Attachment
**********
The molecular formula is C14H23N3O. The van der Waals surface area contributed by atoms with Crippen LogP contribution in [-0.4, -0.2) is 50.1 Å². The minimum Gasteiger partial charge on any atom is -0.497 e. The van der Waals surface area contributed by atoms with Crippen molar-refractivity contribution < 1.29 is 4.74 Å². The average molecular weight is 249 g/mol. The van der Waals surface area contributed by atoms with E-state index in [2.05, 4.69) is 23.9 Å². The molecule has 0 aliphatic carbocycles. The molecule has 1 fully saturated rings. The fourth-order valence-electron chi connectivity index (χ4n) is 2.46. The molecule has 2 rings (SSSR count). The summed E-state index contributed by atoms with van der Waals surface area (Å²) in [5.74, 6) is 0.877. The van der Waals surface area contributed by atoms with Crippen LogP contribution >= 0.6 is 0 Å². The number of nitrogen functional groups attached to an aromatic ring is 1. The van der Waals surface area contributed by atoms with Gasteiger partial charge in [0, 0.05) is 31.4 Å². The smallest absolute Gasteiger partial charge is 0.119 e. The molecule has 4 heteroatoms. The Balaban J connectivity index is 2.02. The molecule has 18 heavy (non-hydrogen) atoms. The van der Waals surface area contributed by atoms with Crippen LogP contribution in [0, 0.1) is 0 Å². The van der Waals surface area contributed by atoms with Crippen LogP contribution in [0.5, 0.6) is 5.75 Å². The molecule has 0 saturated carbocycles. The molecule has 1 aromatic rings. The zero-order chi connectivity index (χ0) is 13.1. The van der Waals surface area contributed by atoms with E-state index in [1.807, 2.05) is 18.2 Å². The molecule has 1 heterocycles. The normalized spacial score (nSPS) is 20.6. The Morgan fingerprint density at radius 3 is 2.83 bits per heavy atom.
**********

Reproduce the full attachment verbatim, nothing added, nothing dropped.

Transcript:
The molecular formula is C14H23N3O. The van der Waals surface area contributed by atoms with Crippen LogP contribution in [-0.4, -0.2) is 50.1 Å². The minimum Gasteiger partial charge on any atom is -0.497 e. The van der Waals surface area contributed by atoms with Crippen molar-refractivity contribution < 1.29 is 4.74 Å². The average molecular weight is 249 g/mol. The van der Waals surface area contributed by atoms with E-state index in [2.05, 4.69) is 23.9 Å². The molecule has 0 aliphatic carbocycles. The molecule has 1 fully saturated rings. The fourth-order valence-electron chi connectivity index (χ4n) is 2.46. The molecule has 2 rings (SSSR count). The summed E-state index contributed by atoms with van der Waals surface area (Å²) in [5.74, 6) is 0.877. The van der Waals surface area contributed by atoms with Crippen LogP contribution >= 0.6 is 0 Å². The number of nitrogen functional groups attached to an aromatic ring is 1. The van der Waals surface area contributed by atoms with Gasteiger partial charge in [0, 0.05) is 31.4 Å². The smallest absolute Gasteiger partial charge is 0.119 e. The molecule has 4 heteroatoms. The Balaban J connectivity index is 2.02. The molecule has 18 heavy (non-hydrogen) atoms. The van der Waals surface area contributed by atoms with Crippen LogP contribution in [0, 0.1) is 0 Å². The van der Waals surface area contributed by atoms with Crippen LogP contribution in [0.5, 0.6) is 5.75 Å². The molecule has 0 saturated carbocycles. The molecule has 1 aromatic rings. The zero-order chi connectivity index (χ0) is 13.1. The van der Waals surface area contributed by atoms with E-state index in [1.807, 2.05) is 18.2 Å². The molecule has 1 heterocycles. The normalized spacial score (nSPS) is 20.6. The Morgan fingerprint density at radius 3 is 2.83 bits per heavy atom.